And, really ranting now, the web is the same, I'm starting to quite regularly zoom out on websites to make them more navigable, I'm getting lost scrolling between the massive headings and huge white spaces. I can't find the damn menu buttons and by the time I've found them I've forgotten why I wanted them and have to mentally backtrack (What am I doing? Why? So why was I reading this? What was the bit that sparked something? Oh yeah! Right, back to the menu! Where did that menu go again?...).
Going to the terminal example again if I want to tile my XFCE Terminal and a Digital Ocean tutorial I've to zoom Digital Ocean to 90%. And Digital Ocean are efficient with screen space.
I'm currently using a 720p 13" laptop display and I think my next laptop is going to have to have a 1080p screen, just so I can fit whatever I'm working on. I'll then have to override the DPI settings of course and generally have a broken display setup. I'm looking to buy hardware and run a nonstandard setup to solve the accessibility problems that GTK has introduced for me when solving accessibility problems.
As an analogy to the situation (on bad days) I feel it's like GTK/Gnome is running around shouting "EVERYTHING MUST HAVE WHEEL CHAIR RAMPS! NO STAIRS! ACCESSIBILITY HAS SPOKEN!" ignoring that sloped surfaces can be difficult/painful for those with hypermobility syndrome. And when it's brought up "I'm able bodied but my knees are getting sore" (AKA "your widgets are too big I'm clicking around too much") the response is that it's accessibility and wanting something different is denying wheel chair users. But this response is missing that an able bodied person is having problems (they're being annoyed by it because it's causing them difficulty) and if an able bodied person is having problems then there is almost certainly someone less able who is having even greater problems.
As in able bodied people are complaining your widgets are too big because they're finding they have a higher cognitive load because they're having to switch windows more often. The reduction in general accessibility (higher cognitive load) is traded to enable specific use cases and it's considered ok. In testing you able bodied people say "this is barely harder" and your specific use case say "this is great". But what's missing that there are other people with other disabilities you never tested - we don't speak out because there's not many of us and frankly it's not very easy, both to speak out and to make a meaningful contribution to something as complex as UI ergonomics.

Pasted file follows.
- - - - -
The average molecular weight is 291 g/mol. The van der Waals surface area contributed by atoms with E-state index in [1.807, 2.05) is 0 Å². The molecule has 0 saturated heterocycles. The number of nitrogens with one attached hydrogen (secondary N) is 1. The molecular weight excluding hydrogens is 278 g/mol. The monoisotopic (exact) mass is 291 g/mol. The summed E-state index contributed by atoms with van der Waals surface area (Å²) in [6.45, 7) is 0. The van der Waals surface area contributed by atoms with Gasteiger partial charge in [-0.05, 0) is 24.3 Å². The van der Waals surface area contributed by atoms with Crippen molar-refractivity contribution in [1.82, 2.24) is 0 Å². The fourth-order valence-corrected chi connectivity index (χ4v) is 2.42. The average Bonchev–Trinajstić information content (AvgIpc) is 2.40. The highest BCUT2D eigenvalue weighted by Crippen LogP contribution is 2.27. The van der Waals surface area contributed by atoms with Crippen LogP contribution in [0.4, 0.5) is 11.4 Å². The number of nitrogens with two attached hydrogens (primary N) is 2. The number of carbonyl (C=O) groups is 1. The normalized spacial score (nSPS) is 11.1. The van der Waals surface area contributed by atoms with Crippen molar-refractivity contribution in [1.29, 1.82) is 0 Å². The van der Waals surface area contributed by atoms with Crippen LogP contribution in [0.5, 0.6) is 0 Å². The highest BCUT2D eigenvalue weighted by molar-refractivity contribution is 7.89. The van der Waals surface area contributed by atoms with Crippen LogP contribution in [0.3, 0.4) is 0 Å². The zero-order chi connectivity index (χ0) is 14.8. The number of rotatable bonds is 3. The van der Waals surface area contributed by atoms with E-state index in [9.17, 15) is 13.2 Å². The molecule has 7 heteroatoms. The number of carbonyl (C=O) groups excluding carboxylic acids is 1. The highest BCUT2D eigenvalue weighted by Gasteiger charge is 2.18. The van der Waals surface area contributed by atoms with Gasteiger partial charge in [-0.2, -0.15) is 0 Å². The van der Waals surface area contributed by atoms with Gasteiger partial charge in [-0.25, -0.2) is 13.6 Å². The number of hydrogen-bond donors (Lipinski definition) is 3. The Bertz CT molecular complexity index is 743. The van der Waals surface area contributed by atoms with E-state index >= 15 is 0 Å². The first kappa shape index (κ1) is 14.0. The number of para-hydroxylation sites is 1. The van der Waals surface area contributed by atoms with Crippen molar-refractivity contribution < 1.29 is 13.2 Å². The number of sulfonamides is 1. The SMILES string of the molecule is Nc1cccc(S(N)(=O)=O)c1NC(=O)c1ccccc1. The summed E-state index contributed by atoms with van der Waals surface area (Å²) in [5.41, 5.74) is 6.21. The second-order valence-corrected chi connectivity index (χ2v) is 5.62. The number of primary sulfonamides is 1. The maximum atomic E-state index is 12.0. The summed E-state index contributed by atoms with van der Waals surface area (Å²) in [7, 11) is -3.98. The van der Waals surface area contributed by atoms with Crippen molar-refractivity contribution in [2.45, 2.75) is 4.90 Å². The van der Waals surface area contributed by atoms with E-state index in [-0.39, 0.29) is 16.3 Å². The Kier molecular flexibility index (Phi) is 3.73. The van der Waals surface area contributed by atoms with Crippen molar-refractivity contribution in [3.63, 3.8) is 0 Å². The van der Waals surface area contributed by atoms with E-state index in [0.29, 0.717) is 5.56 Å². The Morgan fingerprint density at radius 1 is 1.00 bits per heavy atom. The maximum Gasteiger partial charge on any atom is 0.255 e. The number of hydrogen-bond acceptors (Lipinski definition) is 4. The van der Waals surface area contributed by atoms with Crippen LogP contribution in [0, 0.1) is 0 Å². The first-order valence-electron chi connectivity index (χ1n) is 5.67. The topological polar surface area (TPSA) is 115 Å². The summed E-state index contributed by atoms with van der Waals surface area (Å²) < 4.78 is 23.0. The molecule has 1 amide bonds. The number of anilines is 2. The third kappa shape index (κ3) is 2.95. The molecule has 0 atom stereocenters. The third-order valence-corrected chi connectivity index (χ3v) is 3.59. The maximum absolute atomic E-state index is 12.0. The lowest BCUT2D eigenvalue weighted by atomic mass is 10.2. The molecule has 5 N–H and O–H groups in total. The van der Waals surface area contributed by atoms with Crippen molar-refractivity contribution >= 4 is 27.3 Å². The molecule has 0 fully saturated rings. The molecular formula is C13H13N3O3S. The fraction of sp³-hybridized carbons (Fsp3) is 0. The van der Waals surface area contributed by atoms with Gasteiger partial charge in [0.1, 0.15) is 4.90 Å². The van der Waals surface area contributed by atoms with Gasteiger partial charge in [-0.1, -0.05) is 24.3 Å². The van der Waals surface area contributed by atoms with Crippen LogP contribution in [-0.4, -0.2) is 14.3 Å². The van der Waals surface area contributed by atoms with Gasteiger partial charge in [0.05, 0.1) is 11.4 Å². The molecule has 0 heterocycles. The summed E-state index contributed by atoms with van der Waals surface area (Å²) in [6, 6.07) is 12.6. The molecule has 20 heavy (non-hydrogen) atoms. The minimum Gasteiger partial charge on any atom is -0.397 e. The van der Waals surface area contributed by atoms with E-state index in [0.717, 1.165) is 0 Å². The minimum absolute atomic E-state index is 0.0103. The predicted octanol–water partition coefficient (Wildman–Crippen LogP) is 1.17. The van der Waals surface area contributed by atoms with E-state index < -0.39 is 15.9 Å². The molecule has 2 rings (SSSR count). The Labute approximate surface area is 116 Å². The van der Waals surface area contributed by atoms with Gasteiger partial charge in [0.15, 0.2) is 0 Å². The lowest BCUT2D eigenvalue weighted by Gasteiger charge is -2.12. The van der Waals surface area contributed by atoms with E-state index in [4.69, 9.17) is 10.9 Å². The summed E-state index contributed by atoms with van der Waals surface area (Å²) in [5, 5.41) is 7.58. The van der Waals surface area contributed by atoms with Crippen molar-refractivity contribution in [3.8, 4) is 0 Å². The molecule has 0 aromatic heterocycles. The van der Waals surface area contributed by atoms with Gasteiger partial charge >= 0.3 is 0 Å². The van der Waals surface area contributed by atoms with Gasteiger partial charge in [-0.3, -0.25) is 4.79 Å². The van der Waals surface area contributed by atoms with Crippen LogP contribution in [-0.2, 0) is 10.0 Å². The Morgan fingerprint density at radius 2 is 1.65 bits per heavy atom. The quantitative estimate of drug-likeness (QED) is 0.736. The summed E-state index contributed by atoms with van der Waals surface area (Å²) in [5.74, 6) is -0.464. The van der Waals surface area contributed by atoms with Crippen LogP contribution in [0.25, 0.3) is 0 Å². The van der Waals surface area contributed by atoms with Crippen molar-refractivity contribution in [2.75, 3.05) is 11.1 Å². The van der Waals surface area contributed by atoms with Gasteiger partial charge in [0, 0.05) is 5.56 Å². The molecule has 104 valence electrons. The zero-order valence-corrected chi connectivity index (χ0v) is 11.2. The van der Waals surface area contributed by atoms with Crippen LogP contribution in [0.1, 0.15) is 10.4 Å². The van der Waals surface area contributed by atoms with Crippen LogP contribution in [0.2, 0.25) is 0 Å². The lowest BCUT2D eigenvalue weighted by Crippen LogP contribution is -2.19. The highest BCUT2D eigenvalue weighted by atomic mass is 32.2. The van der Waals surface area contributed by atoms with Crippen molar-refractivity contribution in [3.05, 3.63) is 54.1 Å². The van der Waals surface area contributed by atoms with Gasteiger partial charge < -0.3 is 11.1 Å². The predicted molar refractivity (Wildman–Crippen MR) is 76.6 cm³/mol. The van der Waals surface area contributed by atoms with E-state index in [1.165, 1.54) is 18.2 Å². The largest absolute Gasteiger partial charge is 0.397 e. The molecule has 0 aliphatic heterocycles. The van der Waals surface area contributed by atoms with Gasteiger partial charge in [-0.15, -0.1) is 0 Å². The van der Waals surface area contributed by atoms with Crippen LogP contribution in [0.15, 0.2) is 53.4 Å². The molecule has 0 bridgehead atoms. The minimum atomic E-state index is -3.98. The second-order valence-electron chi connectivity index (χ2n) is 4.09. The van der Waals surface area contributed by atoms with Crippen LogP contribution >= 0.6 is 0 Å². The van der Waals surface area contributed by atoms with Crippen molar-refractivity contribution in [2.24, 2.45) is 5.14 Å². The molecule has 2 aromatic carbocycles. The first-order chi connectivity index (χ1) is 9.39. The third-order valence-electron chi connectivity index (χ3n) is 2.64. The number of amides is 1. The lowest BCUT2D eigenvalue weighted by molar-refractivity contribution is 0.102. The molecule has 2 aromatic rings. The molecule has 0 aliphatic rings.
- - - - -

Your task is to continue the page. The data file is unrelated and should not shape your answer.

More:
Basically what I'm saying is, yes it is good to have options for disabled users. But forcing the default is not a good idea and you might find you're causing problems. The default route into buildings with access ramps is still normally a set of stairs.
For example I could request that bold and italic fonts not be used anywhere in a UI, for me this would be great, but for able bodied users this would be a step backwards and reduce accessibility (the UI can't highlight important text for instance). Able users would complain, and it would be a mild "oh I liked it when the top command put the total memory in bold, it made it pop out a bit" to which GTK would correctly say "but dyslexics find this approach much easier" but this conversation misses that there is another category of people with poor eyesight who find the bold emphasis really helps them find the important details in the UI. But because GTK has made removing bold and italic default (in the name of accessibility) the user with poor eyesight has no options to turn that back on, and the community is already galvanised against allowing bold, because they did a UI study and it helped dyslexics.
> Count yourself lucky that you don't have an impairment (right now).
Worst of all is if the "but dyslexics find this much easier" statement has accusatory undertones of ableism (Despite my quote I don't feel audidude has done this). That might lead to the poor eyesight user to agonizingly craft a response over 5 hours that tries not to offend anyone in the galvanised community, because they don't have dyslexia and don't understand the difficulties faced, maybe they really are being ableist. Alternatively, and much more likely, they'll just keep quiet and GTK will carry on oblivious, making life worse for them.